All five MUOS launches make use of United Launch Alliance’s Atlas V rocket, flying in the 551 configuration. The largest and most powerful Atlas V to be developed, the 551 consists of a two stage core vehicle augmented at liftoff by five solid rocket motors, with a five metre payload fairing encapsulating the second stage and payload.
The vehicle used for Tuesday’s launch was AV-052; the fifty second Atlas to launch and the fifth to make use of the 551 variant.
The Atlas V made its first flight in August 2002 when it launched Eutelsat’s Hot Bird 6 spacecraft. In its missions since then Atlas has primarily served the US Government, placing into orbit spacecraft for the military and for NASA interspersed with occasional commercial missions.
The spacecraft carried by the Atlas V include NASA’s New Horizons mission which is due to fly past Pluto later this year, the Mars Reconnaissance Orbiter and MAVEN spacecraft currently orbiting the Red Planet and the Curiosity rover on the surface, the Juno mission which will reach Jupiter next year and the Lunar Reconnaissance Orbiter and LCROSS missions to the Moon.
Missions for the US military have included three flights of the X-37B Orbital Test Vehicle, three deployments of GPS navigation satellites, an array of communications satellites and several missions for the National Reconnaissance Office
The Atlas V 551 was first used in January 2006 to deploy New Horizons. It was subsequently used for the August 2011 launch of Juno and to orbit the two previous MUOS satellites.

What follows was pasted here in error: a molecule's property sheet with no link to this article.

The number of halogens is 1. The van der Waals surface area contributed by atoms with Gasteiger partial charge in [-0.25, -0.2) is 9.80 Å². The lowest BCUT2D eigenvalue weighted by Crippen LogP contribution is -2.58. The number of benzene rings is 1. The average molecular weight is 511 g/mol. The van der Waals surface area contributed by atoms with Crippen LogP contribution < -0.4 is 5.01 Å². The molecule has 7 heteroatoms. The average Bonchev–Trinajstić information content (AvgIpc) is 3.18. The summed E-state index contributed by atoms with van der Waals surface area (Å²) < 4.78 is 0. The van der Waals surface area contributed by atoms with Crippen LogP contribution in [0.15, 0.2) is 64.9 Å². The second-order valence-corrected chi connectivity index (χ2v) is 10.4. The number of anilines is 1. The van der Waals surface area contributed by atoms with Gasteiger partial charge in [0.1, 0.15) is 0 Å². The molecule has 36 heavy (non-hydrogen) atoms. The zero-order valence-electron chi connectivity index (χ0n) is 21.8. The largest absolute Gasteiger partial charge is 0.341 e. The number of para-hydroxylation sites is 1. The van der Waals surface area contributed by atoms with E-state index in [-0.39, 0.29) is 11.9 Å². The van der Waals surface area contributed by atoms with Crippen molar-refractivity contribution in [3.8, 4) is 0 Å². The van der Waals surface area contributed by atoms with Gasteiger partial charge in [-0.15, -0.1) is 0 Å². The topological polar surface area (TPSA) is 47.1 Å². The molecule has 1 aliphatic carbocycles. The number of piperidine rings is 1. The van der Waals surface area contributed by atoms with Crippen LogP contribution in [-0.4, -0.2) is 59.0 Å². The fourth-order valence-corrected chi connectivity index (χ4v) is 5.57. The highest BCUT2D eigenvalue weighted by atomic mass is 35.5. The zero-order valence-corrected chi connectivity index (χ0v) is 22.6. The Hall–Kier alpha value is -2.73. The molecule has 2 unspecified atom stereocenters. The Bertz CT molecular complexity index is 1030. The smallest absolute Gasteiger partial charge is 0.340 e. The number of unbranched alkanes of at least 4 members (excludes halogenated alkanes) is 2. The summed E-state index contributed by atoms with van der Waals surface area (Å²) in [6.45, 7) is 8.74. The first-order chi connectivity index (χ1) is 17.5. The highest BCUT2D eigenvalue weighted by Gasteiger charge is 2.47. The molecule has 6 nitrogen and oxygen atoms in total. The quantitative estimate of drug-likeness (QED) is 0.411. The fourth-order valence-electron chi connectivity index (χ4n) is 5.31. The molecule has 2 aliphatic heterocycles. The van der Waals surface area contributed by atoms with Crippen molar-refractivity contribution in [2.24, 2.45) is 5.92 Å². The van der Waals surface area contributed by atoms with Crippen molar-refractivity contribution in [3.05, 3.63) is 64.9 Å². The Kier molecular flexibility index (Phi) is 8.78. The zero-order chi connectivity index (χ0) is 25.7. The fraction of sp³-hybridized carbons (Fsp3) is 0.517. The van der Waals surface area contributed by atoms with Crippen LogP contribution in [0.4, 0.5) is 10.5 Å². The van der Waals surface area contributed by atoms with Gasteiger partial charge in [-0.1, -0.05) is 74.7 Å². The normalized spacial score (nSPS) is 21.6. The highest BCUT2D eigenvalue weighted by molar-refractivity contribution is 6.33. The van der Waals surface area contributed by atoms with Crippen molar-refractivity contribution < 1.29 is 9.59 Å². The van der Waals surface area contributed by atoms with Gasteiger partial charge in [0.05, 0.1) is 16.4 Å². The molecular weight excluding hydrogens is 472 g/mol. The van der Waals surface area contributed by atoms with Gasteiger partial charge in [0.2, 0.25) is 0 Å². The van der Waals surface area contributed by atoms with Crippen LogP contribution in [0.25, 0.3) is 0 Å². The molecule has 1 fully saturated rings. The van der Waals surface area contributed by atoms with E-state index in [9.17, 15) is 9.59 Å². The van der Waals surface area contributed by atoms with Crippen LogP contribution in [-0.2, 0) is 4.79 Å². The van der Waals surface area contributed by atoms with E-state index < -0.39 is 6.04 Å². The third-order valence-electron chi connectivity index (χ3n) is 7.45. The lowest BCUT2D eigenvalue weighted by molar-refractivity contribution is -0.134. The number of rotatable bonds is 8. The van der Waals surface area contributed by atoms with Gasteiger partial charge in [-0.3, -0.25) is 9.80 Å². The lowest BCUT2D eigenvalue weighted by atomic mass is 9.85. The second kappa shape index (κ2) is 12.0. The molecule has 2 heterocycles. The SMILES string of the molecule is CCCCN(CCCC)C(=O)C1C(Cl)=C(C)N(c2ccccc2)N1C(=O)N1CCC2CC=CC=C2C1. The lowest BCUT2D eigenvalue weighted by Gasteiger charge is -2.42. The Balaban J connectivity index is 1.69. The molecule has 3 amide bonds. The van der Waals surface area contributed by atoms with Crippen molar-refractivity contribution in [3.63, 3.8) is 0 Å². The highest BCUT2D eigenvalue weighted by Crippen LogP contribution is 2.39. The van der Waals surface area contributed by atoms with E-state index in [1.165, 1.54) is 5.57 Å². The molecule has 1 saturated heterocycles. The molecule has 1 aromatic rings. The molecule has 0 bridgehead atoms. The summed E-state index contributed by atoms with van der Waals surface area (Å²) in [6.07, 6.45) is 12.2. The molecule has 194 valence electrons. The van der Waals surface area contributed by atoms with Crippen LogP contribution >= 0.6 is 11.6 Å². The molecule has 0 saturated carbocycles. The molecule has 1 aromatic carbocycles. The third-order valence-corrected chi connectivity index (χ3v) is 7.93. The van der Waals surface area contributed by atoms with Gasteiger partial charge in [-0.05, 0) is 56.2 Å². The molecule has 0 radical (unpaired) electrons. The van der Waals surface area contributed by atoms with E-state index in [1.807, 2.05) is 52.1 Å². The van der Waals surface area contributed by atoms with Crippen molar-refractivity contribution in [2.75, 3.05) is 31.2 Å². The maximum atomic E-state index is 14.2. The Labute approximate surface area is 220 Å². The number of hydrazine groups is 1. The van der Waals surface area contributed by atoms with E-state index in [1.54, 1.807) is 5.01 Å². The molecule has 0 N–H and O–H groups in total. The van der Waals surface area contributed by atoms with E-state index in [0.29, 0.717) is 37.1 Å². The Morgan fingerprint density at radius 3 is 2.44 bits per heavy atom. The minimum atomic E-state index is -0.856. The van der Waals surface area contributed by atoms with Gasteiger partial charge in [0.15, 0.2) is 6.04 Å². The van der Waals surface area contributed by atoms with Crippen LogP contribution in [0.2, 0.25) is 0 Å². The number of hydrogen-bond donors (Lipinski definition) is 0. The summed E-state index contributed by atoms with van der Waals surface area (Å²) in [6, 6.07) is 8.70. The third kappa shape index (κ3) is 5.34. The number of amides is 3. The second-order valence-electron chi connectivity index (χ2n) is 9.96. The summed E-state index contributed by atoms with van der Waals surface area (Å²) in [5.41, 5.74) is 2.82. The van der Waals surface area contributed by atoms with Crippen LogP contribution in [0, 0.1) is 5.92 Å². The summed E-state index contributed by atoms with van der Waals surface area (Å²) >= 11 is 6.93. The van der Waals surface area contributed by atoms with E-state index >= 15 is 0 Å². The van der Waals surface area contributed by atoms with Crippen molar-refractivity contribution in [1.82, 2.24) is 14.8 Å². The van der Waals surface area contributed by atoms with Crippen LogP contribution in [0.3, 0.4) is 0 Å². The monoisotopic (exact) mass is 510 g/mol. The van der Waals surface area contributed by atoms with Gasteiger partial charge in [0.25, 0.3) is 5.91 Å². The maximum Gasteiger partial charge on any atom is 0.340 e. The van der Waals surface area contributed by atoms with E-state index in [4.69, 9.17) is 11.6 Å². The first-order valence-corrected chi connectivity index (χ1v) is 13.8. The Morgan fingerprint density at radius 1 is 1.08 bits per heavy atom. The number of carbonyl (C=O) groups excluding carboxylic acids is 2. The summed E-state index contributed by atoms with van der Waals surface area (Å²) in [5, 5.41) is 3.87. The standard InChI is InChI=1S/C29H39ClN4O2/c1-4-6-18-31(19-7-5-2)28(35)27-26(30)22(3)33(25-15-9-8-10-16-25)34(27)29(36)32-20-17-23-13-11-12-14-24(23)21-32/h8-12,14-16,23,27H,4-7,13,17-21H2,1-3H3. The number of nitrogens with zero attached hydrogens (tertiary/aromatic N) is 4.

The first stage of the Atlas V is a Common Core Booster (CCB). Powered by a single RD-180 engine manufactured by NPO Energomash the CCB is fuelled by RP-1 propellant oxidised by liquid oxygen.
For the first minute and a half of the flight five solid rocket motors, developed by Aerojet, provided additional thrust. The rocket’s second stage is a Centaur, propelled by a single RL10 engine burning liquid hydrogen and liquid oxygen. For Tuesday’s launch the RL10C-1 engine, debuted on December’s NROL-35 mission, was used.
The flight of AV-052 marked the 200th flight of an Atlas rocket with a Centaur upper stage. The first cryogenically-fuelled rocket stage to be developed, the Centaur first flew on 8 May 1962 atop a modified Atlas D rocket designated the LV-3C.
The first flight, a suborbital test, was unsuccessful due to the loss of an insulation panel early in the mission which caused the Centaur to overheat and explode. Despite a number of early failures the Atlas-Centaur grew into a workhorse of the US space programme.